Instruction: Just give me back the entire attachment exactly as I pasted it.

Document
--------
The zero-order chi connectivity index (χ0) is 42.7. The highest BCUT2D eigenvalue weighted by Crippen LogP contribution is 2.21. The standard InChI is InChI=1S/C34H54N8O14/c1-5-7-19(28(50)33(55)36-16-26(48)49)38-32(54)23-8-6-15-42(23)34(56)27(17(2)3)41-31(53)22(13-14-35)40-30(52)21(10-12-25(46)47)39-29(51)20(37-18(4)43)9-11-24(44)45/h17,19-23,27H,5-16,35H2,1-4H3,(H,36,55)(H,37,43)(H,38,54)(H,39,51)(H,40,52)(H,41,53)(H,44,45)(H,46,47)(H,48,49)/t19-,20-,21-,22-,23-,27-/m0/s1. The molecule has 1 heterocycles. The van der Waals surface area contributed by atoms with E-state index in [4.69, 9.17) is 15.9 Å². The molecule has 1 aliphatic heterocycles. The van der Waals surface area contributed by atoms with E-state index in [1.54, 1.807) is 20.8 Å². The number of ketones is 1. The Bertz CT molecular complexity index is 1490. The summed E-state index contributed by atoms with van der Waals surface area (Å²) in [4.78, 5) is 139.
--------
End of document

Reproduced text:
The zero-order chi connectivity index (χ0) is 42.7. The highest BCUT2D eigenvalue weighted by Crippen LogP contribution is 2.21. The standard InChI is InChI=1S/C34H54N8O14/c1-5-7-19(28(50)33(55)36-16-26(48)49)38-32(54)23-8-6-15-42(23)34(56)27(17(2)3)41-31(53)22(13-14-35)40-30(52)21(10-12-25(46)47)39-29(51)20(37-18(4)43)9-11-24(44)45/h17,19-23,27H,5-16,35H2,1-4H3,(H,36,55)(H,37,43)(H,38,54)(H,39,51)(H,40,52)(H,41,53)(H,44,45)(H,46,47)(H,48,49)/t19-,20-,21-,22-,23-,27-/m0/s1. The molecule has 1 heterocycles. The van der Waals surface area contributed by atoms with E-state index in [4.69, 9.17) is 15.9 Å². The molecule has 1 aliphatic heterocycles. The van der Waals surface area contributed by atoms with E-state index in [1.54, 1.807) is 20.8 Å². The number of ketones is 1. The Bertz CT molecular complexity index is 1490. The summed E-state index contributed by atoms with van der Waals surface area (Å²) in [4.78, 5) is 139.